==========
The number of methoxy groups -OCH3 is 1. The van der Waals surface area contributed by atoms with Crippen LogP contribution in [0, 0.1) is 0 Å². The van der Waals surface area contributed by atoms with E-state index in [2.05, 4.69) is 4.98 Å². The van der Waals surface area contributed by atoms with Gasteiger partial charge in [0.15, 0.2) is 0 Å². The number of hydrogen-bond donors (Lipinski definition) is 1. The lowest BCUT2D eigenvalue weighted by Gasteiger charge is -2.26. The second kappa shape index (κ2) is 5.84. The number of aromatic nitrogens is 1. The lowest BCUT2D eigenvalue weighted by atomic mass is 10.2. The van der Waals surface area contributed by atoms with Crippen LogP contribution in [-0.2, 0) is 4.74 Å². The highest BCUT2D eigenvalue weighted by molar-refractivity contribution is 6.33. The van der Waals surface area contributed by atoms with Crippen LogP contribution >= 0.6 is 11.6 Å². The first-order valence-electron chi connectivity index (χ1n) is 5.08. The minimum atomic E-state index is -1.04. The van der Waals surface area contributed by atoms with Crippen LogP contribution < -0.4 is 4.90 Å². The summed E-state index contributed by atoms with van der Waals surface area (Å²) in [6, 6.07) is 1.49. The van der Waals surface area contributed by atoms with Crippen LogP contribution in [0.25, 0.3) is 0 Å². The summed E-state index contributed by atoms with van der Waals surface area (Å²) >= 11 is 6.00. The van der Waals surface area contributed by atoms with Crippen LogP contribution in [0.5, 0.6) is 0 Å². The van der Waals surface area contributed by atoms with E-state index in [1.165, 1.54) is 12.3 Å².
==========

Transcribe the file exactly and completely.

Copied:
The number of methoxy groups -OCH3 is 1. The van der Waals surface area contributed by atoms with Crippen LogP contribution in [0, 0.1) is 0 Å². The van der Waals surface area contributed by atoms with E-state index in [2.05, 4.69) is 4.98 Å². The van der Waals surface area contributed by atoms with Gasteiger partial charge in [0.15, 0.2) is 0 Å². The number of hydrogen-bond donors (Lipinski definition) is 1. The lowest BCUT2D eigenvalue weighted by Gasteiger charge is -2.26. The second kappa shape index (κ2) is 5.84. The number of aromatic nitrogens is 1. The lowest BCUT2D eigenvalue weighted by atomic mass is 10.2. The van der Waals surface area contributed by atoms with Crippen LogP contribution in [-0.2, 0) is 4.74 Å². The highest BCUT2D eigenvalue weighted by molar-refractivity contribution is 6.33. The van der Waals surface area contributed by atoms with Crippen LogP contribution >= 0.6 is 11.6 Å². The first-order valence-electron chi connectivity index (χ1n) is 5.08. The minimum atomic E-state index is -1.04. The van der Waals surface area contributed by atoms with Crippen LogP contribution < -0.4 is 4.90 Å². The summed E-state index contributed by atoms with van der Waals surface area (Å²) in [6, 6.07) is 1.49. The van der Waals surface area contributed by atoms with Crippen LogP contribution in [0.25, 0.3) is 0 Å². The summed E-state index contributed by atoms with van der Waals surface area (Å²) >= 11 is 6.00. The van der Waals surface area contributed by atoms with Crippen LogP contribution in [0.5, 0.6) is 0 Å². The van der Waals surface area contributed by atoms with E-state index in [1.165, 1.54) is 12.3 Å².